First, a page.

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Shortage of sertraline tablets

16 February 2021

The Therapeutic Goods Administration (TGA) is advising health professionals and consumers that there are shortages of multiple brands of sertraline 50 mg and 100 mg tablets. Shortages are expected to continue until at least late February and potentially until April 2021.

Sertraline tablets are used to treat depression, social anxiety disorder or social phobia, and pre-menstrual dysphoric disorder. Sertraline tablets are marketed in Australia under multiple brand names such as Zoloft, Eleva, Sertra, APO-sertraline, Sertraline Sandoz and Setrona.

Dates for anticipated return to supply of sertraline tablets are published on our website. Sponsors of these medicines can update the information about the shortage at any time.

In order to reduce the impact of these shortages on patients, the TGA has authorised the supply of overseas-registered products under Section 19A of the Therapeutic Goods Act 1989. However, given the high demand volume for sertraline tablets, the s19A products may not be sufficient to ensure all Australian patients have access to medicines they need.

For this reason, the TGA has also issued a Serious Shortage Substitution Notice (SSSN) for sertraline tablets. The notice will allow pharmacists to dispense an alternative strength of sertraline tablets, with the consent of the patient, without requiring a new prescription.

The SSSN must be given effect under state or territory law before pharmacists can supply according to the specified substitution. The patient's consent is required, but the pharmacist does not require prior approval from the prescribing doctor. Pharmacists should notify the prescriber of the substitution as soon as possible.

The SSSN will be effective from 16 February 2021 until 30 June 2021. However, the TGA may lapse it prior to this date, if it becomes evident that normal supplies become available to meet demand in Australia.

Information for consumers

Talk to your doctor or pharmacist if you have any questions regarding the above information.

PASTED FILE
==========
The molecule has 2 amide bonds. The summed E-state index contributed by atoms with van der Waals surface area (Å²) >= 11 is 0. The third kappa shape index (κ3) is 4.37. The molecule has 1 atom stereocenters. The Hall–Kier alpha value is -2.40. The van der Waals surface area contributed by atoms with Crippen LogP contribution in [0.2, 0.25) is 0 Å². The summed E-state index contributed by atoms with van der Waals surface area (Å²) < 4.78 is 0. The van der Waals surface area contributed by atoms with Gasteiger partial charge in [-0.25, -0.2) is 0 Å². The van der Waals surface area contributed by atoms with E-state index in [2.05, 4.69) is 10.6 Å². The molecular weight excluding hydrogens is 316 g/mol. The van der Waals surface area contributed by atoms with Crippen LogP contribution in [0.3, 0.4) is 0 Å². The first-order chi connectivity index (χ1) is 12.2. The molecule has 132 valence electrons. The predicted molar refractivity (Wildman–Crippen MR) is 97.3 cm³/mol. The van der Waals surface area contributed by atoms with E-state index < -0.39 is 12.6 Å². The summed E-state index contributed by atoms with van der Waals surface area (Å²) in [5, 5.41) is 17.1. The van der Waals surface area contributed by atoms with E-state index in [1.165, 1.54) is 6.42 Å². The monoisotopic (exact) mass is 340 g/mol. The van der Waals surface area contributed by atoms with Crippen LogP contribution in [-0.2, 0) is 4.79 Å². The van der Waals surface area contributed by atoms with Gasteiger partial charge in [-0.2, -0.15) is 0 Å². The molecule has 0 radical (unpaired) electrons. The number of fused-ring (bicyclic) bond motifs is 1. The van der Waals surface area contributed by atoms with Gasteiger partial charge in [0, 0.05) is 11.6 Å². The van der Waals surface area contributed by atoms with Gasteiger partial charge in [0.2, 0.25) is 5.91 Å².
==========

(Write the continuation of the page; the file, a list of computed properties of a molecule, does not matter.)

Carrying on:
If you are considering substituting 100 mg tablets for your usual 50 mg tablets, ask your pharmacist for advice on how to break the tablets. You may need to ask them to cut the tablets for you to get the prescribed dose.

Information for prescribers

Bear in mind the current shortage of sertraline tablets when prescribing. Any changes to treatment should be carefully discussed with your patients, including any possible adverse effects.

Information for pharmacists

Use your professional and clinical judgement to determine whether a patient is suitable for substitution under the SSSN. Ensure the patient is fully informed and consents to the change.

Please refer patients to their doctor if substitution is not appropriate or where alternative treatments may be more appropriate.

For patients who are suitable for and consent to substitution:

  • counsel them thoroughly, including about how to cut unscored 100 mg tablets for a 50 mg dose
  • advise them to monitor for any side effects and to contact a doctor or pharmacist immediately if they have any concerns
  • recommend that they discuss alternative treatment options with their doctor where appropriate.

The SSSN must be given effect under state or territory law before you can supply. States and territories may also apply specific conditions to the pharmacist substitution, such as keeping a record of the substitute medicine and communication with the prescriber.